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New direct marketing act and other proposed amendments to the PDPA
May30

New direct marketing act and other proposed amendments to the PDPA

Key takeaways Singapore’s Personal Data Protection Commission (PDPC) is proposing a new act on direct marketing that will combine the provisions in the Spam Control Act with the Do-Not-Call provisions in the Personal Data Protection Act (PDPA). The new act will also include some changes to streamline the regulations for all unsolicited commercial messages. A new Enhanced Practical Guidance framework has been proposed that will allow the PDPC to provide “determinations” with regulatory certainty on whether specific business activities are PDPA-compliant. A review of the existing exceptions to the consent obligation set out in the Second to Fourth Schedules to the PDPA will be undertaken, with a view to updating them for continuing commercial relevance. The deadline to submit comments on these proposals is 5pm on 7 June 2018. What you need to know about this Public Consultation On 27 April 2018, the PDPC released a Public Consultation Paper with a number of proposed changes to the PDPA. This Public Consultation follows in the wake of two recent public consultations conducted last year which dealt with proposed guidelines on the use of NRIC numbers, enhancements of the way in which data is collected, used and disclosed, and on the introduction of a data breach notification regime. We discuss some of the key proposals of this Public Consultation below. 1. New act to merge direct marketing regulations Unsolicited commercial messages are currently regulated under two Acts – the PDPA and the Spam Control Act (SCA). Presently, the SCA applies to electronic messages (i.e. email and text messages) sent in bulk, while the Do-Not-Call (DNC) provisions of the PDPA applies to marketing messages sent to a Singapore telephone number. The PDPC proposes to merge the SCA and the DNC provisions of the PDPA into a new act that will govern all unsolicited commercial messages, mirroring the approach taken in other jurisdictions such as Hong Kong and the United Kingdom. The new act will also introduce some additional changes including the extension the DNC provisions to all unsolicited marketing text messages sent to Singapore numbers (not just those sent in bulk) and by extending the SCA provisions to unsolicited messages sent through instant messaging platforms (e.g. WhatsApp and LINE). Amendments are also proposed to align the time period afforded to organisations to effect a withdrawal of consent or unsubscribe request from an individual. These changes are intended to reduce ambiguity for organisations in complying with different requirements when sending marketing messages. 2. New Enhanced practical guidance framework The PDPC proposes to introduce a new Enhanced Practical Guidance Framework to supplement the existing general advisory guidelines and guides it publishes. The proposed Framework...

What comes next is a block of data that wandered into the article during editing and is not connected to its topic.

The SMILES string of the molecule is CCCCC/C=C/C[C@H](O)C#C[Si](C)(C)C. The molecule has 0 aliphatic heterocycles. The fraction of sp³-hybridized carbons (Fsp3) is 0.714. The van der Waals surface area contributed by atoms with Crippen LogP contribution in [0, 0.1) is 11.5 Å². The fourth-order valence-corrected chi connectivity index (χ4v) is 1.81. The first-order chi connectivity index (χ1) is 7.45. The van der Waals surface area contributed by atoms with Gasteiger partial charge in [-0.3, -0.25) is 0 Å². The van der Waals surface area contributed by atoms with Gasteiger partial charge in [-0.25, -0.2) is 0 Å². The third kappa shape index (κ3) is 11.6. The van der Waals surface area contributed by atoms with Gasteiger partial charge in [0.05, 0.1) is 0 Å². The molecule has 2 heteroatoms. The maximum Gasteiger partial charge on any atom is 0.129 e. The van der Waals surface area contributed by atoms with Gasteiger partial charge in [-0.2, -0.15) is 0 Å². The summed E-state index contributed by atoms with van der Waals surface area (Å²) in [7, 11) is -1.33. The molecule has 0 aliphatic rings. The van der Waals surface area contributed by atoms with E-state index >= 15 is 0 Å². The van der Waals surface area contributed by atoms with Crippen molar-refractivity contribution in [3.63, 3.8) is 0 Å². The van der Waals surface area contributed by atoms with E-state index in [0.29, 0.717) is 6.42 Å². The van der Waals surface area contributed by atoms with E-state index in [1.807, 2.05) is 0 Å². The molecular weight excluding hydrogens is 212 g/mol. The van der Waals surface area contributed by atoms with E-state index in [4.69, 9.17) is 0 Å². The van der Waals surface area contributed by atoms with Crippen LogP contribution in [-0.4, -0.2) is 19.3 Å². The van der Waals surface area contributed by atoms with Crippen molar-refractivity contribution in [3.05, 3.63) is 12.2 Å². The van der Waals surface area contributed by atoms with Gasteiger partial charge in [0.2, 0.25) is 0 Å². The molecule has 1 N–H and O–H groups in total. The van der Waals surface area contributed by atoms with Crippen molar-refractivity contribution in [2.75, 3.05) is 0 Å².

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Singapore’s new Cybersecurity Bill: What’s changed and what happens next
Jan18

Singapore’s new Cybersecurity Bill: What’s changed and what happens next